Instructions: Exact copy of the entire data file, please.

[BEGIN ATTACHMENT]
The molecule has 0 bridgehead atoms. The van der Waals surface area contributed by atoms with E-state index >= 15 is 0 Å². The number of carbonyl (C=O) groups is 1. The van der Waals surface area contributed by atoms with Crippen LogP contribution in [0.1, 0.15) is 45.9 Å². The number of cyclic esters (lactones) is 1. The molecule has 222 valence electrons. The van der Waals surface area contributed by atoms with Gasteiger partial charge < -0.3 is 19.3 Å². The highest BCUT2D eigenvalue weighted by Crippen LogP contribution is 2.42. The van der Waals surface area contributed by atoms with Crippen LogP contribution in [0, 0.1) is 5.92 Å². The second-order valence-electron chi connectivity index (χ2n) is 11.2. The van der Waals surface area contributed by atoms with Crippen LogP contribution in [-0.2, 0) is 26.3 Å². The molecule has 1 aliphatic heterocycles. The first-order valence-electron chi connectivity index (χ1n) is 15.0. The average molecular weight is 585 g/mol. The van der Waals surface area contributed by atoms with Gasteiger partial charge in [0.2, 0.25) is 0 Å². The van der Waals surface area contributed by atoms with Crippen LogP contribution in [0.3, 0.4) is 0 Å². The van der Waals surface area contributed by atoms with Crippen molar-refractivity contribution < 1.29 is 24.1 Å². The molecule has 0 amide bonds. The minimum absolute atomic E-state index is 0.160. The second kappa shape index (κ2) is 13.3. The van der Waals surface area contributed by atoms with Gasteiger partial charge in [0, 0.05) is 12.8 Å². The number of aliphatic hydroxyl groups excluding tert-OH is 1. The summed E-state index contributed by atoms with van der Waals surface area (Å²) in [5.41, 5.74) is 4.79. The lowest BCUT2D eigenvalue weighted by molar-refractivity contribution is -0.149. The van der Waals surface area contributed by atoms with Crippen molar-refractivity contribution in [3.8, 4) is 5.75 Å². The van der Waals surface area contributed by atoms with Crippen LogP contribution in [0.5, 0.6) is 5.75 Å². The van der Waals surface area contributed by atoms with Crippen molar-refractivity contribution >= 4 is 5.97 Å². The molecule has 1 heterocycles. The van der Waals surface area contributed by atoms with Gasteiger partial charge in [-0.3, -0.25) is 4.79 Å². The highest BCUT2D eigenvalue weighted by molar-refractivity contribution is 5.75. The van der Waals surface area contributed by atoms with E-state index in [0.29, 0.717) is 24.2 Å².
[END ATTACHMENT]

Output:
The molecule has 0 bridgehead atoms. The van der Waals surface area contributed by atoms with E-state index >= 15 is 0 Å². The number of carbonyl (C=O) groups is 1. The van der Waals surface area contributed by atoms with Crippen LogP contribution in [0.1, 0.15) is 45.9 Å². The number of cyclic esters (lactones) is 1. The molecule has 222 valence electrons. The van der Waals surface area contributed by atoms with Gasteiger partial charge < -0.3 is 19.3 Å². The highest BCUT2D eigenvalue weighted by Crippen LogP contribution is 2.42. The van der Waals surface area contributed by atoms with Crippen LogP contribution in [0, 0.1) is 5.92 Å². The second-order valence-electron chi connectivity index (χ2n) is 11.2. The van der Waals surface area contributed by atoms with Crippen LogP contribution in [-0.2, 0) is 26.3 Å². The molecule has 1 aliphatic heterocycles. The first-order valence-electron chi connectivity index (χ1n) is 15.0. The average molecular weight is 585 g/mol. The van der Waals surface area contributed by atoms with Gasteiger partial charge in [0.2, 0.25) is 0 Å². The van der Waals surface area contributed by atoms with Crippen LogP contribution in [0.3, 0.4) is 0 Å². The van der Waals surface area contributed by atoms with Crippen molar-refractivity contribution < 1.29 is 24.1 Å². The molecule has 0 amide bonds. The minimum absolute atomic E-state index is 0.160. The second kappa shape index (κ2) is 13.3. The van der Waals surface area contributed by atoms with Gasteiger partial charge in [0, 0.05) is 12.8 Å². The number of aliphatic hydroxyl groups excluding tert-OH is 1. The summed E-state index contributed by atoms with van der Waals surface area (Å²) in [5.41, 5.74) is 4.79. The lowest BCUT2D eigenvalue weighted by molar-refractivity contribution is -0.149. The van der Waals surface area contributed by atoms with Crippen molar-refractivity contribution in [3.8, 4) is 5.75 Å². The van der Waals surface area contributed by atoms with Crippen LogP contribution in [0.5, 0.6) is 5.75 Å². The van der Waals surface area contributed by atoms with Crippen molar-refractivity contribution >= 4 is 5.97 Å². The molecule has 1 heterocycles. The van der Waals surface area contributed by atoms with Gasteiger partial charge in [-0.3, -0.25) is 4.79 Å². The highest BCUT2D eigenvalue weighted by molar-refractivity contribution is 5.75. The van der Waals surface area contributed by atoms with E-state index in [0.29, 0.717) is 24.2 Å².